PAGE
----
Day 25

Lesson Objectives

  • Evaluate and refute the myths associated with debt.
  • Apply systematic decision making to identify the most cost-effective option for purchasing a car.
  • Identify various types of mortgage loans and the most cost-effective option for purchasing a home.
  • Evaluate ways that debt can negatively affect your financial future and how to overcome personal debt. 

Assignment 4.2.7

  1. Watch Video 2.5
  2. As you watch the video, record the missing words from page 87 of the textbook as they pop up on the left side of the video screen by filling in this form.  (pages 87) .
  3. Discussion Questions:
    1. Why are teens such a huge target for credit card companies?
    2. Studies show that people spend 12-18% more when using credit cards. Why is that?

Assignment 4.2.8

  1. Make a copy of this Google Document, rename it Car Comparison Pricing-(Your Initials), and place it in your Chapter 4 folder.
  2. Shop around at local car lots and/or online ads to find a great car that you’d like to buy. Look for something two to three years old, and be reasonable with your expectations—you don’t need a Porsche! Write the cost of the car you find in the blank marked “goal” at the top of the used car log.
  3. Then, figure out how much you need to save per month for the next 20 months to reach that goal.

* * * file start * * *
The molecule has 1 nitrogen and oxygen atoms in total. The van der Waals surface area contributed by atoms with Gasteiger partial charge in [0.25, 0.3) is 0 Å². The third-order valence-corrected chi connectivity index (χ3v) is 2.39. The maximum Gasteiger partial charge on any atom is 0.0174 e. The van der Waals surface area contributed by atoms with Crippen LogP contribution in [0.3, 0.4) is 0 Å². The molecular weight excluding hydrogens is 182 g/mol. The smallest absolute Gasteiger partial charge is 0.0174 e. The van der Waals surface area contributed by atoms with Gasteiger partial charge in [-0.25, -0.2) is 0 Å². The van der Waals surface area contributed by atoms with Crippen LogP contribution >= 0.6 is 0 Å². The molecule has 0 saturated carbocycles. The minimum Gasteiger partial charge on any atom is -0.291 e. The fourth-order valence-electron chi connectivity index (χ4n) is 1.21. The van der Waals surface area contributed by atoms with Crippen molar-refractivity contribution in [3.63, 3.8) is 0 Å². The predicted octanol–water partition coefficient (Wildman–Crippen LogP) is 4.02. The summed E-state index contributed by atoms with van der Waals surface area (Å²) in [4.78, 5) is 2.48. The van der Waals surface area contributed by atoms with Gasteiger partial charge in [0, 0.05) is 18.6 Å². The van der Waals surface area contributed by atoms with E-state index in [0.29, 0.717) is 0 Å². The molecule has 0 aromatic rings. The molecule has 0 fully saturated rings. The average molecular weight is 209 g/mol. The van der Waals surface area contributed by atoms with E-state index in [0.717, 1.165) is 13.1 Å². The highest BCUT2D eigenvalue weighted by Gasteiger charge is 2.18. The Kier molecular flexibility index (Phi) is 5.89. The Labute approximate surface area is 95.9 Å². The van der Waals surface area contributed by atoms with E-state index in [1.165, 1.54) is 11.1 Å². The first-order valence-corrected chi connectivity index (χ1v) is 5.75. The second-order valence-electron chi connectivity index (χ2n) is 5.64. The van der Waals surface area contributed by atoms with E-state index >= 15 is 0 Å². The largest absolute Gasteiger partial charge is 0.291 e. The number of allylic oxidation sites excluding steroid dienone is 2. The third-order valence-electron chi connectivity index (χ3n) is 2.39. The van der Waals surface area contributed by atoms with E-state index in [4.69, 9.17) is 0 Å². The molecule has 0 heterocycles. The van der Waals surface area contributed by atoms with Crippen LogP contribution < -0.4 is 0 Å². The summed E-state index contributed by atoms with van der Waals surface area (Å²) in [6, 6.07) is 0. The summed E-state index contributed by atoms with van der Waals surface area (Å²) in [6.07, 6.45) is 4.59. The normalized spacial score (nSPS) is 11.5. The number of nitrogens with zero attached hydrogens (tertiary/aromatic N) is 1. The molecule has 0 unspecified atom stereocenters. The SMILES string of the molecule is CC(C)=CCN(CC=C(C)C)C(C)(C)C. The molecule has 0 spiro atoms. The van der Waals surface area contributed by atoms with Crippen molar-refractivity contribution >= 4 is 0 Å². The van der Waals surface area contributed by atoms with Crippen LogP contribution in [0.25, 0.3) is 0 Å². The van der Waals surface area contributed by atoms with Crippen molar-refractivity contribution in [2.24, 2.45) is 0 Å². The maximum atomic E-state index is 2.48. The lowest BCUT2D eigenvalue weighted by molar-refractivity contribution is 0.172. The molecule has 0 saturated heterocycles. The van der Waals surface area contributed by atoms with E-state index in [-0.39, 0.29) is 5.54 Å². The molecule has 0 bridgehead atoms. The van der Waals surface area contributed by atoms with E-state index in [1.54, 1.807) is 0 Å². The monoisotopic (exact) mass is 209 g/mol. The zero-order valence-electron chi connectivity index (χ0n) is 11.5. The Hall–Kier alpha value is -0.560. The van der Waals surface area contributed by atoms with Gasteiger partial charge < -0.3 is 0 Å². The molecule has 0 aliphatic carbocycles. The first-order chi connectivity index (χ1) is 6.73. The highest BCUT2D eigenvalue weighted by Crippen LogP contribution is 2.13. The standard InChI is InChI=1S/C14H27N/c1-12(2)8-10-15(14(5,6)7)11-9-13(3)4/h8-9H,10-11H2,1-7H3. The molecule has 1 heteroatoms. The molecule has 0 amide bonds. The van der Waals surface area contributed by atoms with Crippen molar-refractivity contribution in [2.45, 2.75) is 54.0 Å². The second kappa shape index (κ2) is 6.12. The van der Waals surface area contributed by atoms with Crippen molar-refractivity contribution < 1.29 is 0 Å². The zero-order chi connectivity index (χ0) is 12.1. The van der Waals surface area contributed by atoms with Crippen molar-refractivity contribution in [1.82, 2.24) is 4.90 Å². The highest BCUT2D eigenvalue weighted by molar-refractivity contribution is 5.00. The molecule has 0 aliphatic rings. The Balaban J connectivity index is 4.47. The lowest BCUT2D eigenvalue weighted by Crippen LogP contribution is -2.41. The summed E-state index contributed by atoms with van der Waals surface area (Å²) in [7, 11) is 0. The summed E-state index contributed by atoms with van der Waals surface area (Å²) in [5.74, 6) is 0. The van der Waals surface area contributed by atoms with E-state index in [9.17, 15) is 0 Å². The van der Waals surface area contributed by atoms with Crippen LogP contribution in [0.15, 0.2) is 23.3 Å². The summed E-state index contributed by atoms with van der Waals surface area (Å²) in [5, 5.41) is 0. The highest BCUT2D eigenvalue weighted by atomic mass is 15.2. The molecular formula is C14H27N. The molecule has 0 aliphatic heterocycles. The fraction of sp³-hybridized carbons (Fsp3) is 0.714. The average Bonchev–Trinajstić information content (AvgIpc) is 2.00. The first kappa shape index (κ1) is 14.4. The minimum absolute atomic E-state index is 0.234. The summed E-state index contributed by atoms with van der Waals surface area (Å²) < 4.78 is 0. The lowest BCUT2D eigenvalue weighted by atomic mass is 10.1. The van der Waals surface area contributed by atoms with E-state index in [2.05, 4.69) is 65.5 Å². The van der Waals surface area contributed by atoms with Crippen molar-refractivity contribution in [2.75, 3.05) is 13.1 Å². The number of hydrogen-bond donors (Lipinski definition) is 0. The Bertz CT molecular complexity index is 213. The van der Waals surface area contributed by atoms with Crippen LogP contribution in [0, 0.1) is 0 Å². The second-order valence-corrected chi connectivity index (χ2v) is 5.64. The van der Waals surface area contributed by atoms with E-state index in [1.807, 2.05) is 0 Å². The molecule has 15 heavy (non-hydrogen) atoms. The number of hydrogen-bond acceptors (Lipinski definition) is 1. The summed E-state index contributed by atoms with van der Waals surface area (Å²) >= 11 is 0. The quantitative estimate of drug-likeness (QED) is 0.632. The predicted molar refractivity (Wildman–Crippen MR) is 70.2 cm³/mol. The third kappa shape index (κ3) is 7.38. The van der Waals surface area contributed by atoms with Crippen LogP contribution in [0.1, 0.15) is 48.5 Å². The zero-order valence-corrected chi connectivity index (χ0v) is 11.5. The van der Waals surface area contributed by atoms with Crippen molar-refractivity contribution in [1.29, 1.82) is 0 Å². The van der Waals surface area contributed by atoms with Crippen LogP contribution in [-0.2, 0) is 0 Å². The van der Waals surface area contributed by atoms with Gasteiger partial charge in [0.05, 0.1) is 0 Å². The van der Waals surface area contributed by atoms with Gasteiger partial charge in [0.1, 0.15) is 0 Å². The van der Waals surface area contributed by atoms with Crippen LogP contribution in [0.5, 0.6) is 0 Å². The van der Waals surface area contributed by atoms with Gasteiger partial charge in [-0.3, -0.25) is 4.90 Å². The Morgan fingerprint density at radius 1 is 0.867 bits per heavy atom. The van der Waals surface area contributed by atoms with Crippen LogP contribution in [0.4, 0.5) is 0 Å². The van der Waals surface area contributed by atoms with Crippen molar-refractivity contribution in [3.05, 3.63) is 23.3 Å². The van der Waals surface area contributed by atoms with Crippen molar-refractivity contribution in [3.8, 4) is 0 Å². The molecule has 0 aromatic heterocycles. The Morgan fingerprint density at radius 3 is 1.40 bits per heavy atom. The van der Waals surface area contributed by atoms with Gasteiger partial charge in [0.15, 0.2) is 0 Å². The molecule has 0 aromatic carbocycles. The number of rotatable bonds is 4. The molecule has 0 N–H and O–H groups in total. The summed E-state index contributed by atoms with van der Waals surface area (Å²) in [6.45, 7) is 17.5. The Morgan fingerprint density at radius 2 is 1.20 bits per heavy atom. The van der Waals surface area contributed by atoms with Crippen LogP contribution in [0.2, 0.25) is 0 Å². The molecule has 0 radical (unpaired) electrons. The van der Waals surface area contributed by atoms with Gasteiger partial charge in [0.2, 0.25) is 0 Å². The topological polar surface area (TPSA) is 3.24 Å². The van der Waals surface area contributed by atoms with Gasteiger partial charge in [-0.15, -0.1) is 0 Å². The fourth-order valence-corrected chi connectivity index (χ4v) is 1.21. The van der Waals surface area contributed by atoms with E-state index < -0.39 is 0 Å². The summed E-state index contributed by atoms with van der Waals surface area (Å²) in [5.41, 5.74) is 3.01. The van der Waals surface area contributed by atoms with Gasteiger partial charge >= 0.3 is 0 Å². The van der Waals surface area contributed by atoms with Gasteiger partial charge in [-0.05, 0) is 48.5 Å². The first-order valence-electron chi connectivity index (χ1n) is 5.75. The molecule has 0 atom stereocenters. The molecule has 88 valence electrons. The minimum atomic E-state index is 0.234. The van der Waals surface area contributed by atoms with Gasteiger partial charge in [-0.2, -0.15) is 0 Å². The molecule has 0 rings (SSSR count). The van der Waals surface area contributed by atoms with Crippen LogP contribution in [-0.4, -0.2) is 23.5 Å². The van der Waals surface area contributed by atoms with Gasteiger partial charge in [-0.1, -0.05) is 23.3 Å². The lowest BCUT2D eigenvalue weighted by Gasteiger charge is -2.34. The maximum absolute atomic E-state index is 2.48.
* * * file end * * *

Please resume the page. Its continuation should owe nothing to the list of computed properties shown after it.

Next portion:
4. Since you need something to drive between now and then, find two other cars that you could buy in the meantime. Start with a car for around $1,500. Then, find something in the mid-range between that car and the one you’re ultimately working toward. Assume that you would buy this second car after about 10 months of saving. Fill in the required information for all three of these cars on the used car log. Remember that the money used to buy the first two cars is not “lost.” You will sell the current car before buying a newer one, so you will apply the proceeds from that sale toward the purchase of the next car. For the purposes of this activity—and because you will have owned the first two cars for less than a year before selling them—you can assume that you will sell them for the amount that you paid for them.
  5. To find the current Retail Value of your car, use the Kelley Blue Book website to determine the value.

Assignment 4.2.9

  1. In your Personal Finance Journal-C4 file in your Chapter 4 folder, complete the next row in the table by answering the question listed.